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Justice for All

By Nelson Arroyo; For the Clock
On February 23, 2018

Justice for All

Nelson Arroyo

For the Clock

nrarroyo@plymouth.edu

“I support our troops,” is a line said by many people. However, we need more than just words to support our men and women in uniform, and the New Hampshire Court system is aiming to achieve that.

On Monday, February 26th, Plymouth State University will be hosting a lm screening and panel discussion. It will be tackling issues in the court system and how we can better support veterans that struggle with Post Traumatic Stress Disorder.

PSU Professor Stephanie Hal ter said, “This initiative is about trying to get veterans the services they need. It just felt like we wanted to support that here. I think a lot of these programs are really e ective in getting to the root cause of these issues. When you help people, and help them make the right decisions for themselves, that works a lot better than just punishing them and sending them to jail.”

Jeramiah Linscott, a Marine and student here at PSU, said, “PTSD really is an invisible illness. Some people will say it’s all in your head, but there is a real physiological change, social change, and mental change. It doesn’t matter if it’s severe or if it’s minor, it still a ects the way the brain registers, virtually everything.” PTSD is a real disease, and it deserves recognition. We need to help our veterans who have this disease, rather than telling them that it is all in their heads.

“This event means, to me, that there is an opportunity that people will get a chance to see all the injustice that occurs from the beginning to the end of someone who wants to join the military and ends up in combat,” Linscott said, “I was 17, and maybe it’s because I grew up in a poor neighborhood, but you knew you could lose an arm or two, you knew you could die from going to war, that never scared anybody. But nobody ever talked about the psychological damage of any of that. We didn’t know the cost of it, we didn’t know what the price was. I’ve been stuck in a hole for about 7 – 8 years and it’s because I wasn’t equipped, no one explained the real potential problems. It’s a real injustice.” This movie screening and panel discussion will hopefully help people gain some insight into the world of PTSD.

Stephanie Hal ter said, “More awareness is needed, in all people, around mental health. There’s a lot of stigma around mental illness, and raising awareness around these issues to make it less stigmatizing to access services and help. It can save people from a lot of su ering and a lot of pain by getting them the help and support they need earlier.” The more people who are aware of PTSD, the more people can o er their help and support.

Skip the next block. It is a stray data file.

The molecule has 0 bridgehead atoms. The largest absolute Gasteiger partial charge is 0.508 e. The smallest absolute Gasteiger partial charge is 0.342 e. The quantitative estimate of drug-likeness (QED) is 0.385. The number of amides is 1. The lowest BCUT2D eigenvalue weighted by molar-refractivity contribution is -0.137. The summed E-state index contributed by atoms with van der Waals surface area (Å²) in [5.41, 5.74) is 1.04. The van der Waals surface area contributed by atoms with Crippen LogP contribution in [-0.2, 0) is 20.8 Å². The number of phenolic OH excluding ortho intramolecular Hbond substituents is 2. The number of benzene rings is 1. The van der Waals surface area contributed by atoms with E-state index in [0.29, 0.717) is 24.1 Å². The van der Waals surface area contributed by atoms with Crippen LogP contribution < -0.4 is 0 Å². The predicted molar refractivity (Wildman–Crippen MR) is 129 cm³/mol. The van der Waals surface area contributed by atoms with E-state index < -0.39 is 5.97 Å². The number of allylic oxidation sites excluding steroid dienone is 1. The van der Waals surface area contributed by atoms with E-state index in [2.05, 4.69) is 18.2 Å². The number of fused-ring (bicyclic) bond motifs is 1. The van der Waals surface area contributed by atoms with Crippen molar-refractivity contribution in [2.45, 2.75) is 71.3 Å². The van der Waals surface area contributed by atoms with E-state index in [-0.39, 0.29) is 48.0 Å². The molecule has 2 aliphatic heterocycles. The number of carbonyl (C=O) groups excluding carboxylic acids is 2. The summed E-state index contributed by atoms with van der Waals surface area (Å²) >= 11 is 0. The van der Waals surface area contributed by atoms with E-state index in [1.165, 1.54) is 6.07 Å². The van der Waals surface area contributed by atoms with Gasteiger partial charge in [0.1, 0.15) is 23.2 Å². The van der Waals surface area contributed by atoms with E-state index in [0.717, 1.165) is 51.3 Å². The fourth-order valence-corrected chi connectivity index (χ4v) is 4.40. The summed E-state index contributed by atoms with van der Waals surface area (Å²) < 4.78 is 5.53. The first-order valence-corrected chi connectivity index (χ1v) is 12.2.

Jerimiah Linscott said, “It’s about bringing awareness and understanding of veterans, especially when it pertains to coming back from combat and trying to adapt. New Hampshire is trying to implement the fundamental di erence there, and is trying to address the problem as a symptom and less of an issue with the person.”

Thomas Jore, a Student in the Criminal Justice Department, said, “‘Justice for All’ is a lm being put on that showcases the struggle of veterans reintegrating into society.” It will educate people on PTSD, and help them better understand what our veterans are going through on a day-by-day basis.

Jerimiah Linscott said, “People always say ‘We support our troops’, but as far as the troops are concerned, it’s not visible. That might be the difference between the military world and civilian world, the military is a lot more about action than words. I mean Marines just grunt at each other half the time. This has potential to bring more reality to people’s lives about what’s going on in veteran’s lives. I’m hoping that, even just a little bit, that people become more active in supporting our troops.”

Stephanie Halter said, “I have seen the Justice-Involved Veterans Task Force (JIVT) have done a number of these events across the state. As a Criminal Justice faculty member, a lot of my students were in the service, and I have become more aware of these issues.”

If you want tickets to see ‘Justice for All’ you can order them on the Plymouth website, however, tickets are not necessary to attend. It will be held in Merrill Place Room B, and the doors open at 6 P.M. So, if you want to learn how to support your local veterans, or to know what services the state is willing to o er you, please come be part of the discussion panel, or watch a short video of the struggles facing our men and women in uniform every day.

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